TIBET

 

TIBET TRAVEL INFORMATION

 


Foreigners only need Chinese Visa to visit Beijing, Shanghai or other cities in China, but going to Tibet is very different. Although most places in Tibet are open to foreigners, the Chamdo Region and some of the frontier areas are restricted. To travel to those areas, they must have Tibet Travel Permit issued by the government of the Tibetan Autonomous Region (TAR). If they want to visit border areas like Mount Everest and Mount Kailash, they must have an additional permission from other government agencies of the TAR, such as the foreign affairs office, the public security department, the armed forces frontier corps and the military region.

All these can be entrusted to a travel agency. Even so, it is sometimes not easy, as the Tibet visa policy and requirements keep changing. Travelers always wonder whether they can successfully secure the Permit. Therefore, we are giving some suggestions below. Hopefully, they can help people better understand the Tibet visa policies and the Travel Permit application procedures.

 


Weather & Climate


 

Geographically Tibet plateau is known as roof of the world or third pole of the earth, with average altitude of 4950m above the sea, the Tibet plateau is bounded by two mighty ranges, where Himalayan range consist of the world highest peak Mt. Everest situates from south to west and Thanggula ranges in the north, alpine terrain conditions severe, dry and continental climate in Tibet, with strong winds, low humidity, a rarified atmosphere and a huge fluctuation in annual and summer daytime temperature. The Tibetan plateau is exposed to an unhampered cool arctic air from the north; while the southern tropical and equatorial air masses barely penetrate the Himalayan barrier into Central Asia. The strong heating of the earth surface during the summer months and the freezing in winter produces clear seasonal variations in atmospheric circulation and enhances the role of local centers of atmospheric activity.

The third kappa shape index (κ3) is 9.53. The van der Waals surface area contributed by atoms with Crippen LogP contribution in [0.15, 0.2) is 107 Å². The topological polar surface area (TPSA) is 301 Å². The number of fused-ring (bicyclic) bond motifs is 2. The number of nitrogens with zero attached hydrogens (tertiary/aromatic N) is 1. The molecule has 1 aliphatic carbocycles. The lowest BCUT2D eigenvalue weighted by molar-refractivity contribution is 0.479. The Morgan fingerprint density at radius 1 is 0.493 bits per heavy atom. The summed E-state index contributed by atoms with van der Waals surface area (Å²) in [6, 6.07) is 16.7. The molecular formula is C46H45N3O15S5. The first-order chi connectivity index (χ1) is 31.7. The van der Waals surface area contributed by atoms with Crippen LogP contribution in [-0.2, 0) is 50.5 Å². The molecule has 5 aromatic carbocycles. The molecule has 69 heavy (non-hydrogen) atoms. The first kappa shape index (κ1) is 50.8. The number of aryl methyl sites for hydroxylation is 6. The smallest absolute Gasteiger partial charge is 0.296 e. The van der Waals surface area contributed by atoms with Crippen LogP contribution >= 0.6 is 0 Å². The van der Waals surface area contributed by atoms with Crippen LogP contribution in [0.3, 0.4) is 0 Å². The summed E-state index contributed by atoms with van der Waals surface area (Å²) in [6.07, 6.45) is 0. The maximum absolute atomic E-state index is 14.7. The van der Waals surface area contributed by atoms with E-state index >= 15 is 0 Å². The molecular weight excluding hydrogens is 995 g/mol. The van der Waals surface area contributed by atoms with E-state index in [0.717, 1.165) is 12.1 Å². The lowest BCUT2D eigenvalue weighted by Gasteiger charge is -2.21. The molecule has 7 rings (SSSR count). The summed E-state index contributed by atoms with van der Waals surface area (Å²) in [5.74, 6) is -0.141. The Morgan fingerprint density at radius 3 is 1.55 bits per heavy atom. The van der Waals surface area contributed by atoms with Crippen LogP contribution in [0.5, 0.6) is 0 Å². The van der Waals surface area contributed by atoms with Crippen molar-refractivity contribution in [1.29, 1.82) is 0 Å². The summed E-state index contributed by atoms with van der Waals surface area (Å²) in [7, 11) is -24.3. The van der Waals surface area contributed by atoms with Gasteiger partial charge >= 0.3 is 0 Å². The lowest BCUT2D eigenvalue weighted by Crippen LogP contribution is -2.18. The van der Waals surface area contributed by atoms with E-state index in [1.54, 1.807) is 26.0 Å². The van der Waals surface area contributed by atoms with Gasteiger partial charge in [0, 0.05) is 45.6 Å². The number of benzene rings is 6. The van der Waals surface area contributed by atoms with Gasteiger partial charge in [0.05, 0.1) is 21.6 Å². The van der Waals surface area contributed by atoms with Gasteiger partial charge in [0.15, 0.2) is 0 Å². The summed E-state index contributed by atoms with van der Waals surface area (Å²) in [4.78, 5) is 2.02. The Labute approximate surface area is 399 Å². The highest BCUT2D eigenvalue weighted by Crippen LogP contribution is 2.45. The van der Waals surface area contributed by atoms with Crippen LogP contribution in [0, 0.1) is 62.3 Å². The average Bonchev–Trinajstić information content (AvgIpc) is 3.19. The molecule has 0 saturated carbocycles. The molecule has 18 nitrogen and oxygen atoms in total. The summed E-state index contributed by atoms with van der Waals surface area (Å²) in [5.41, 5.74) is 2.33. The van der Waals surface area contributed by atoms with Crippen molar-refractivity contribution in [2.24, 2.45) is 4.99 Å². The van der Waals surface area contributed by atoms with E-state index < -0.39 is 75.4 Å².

The atmosphere is severely dry for nine months of the year, and average annual snowfall is only 18 inches, due to the rain shadow effect. Western passes receive small amounts of fresh snow each year but remain travels-able all year round. Low temperatures are prevalent throughout the western regions, where bleak desolation is unrelieved by any vegetation beyond the size of low bushes, and where wind sweeps unchecked across vast expanses of arid plain. The Indian monsoon exerts some influence on eastern Tibet. Northern Tibet is subject to high temperatures in the summer and intense cold in the winter.


 


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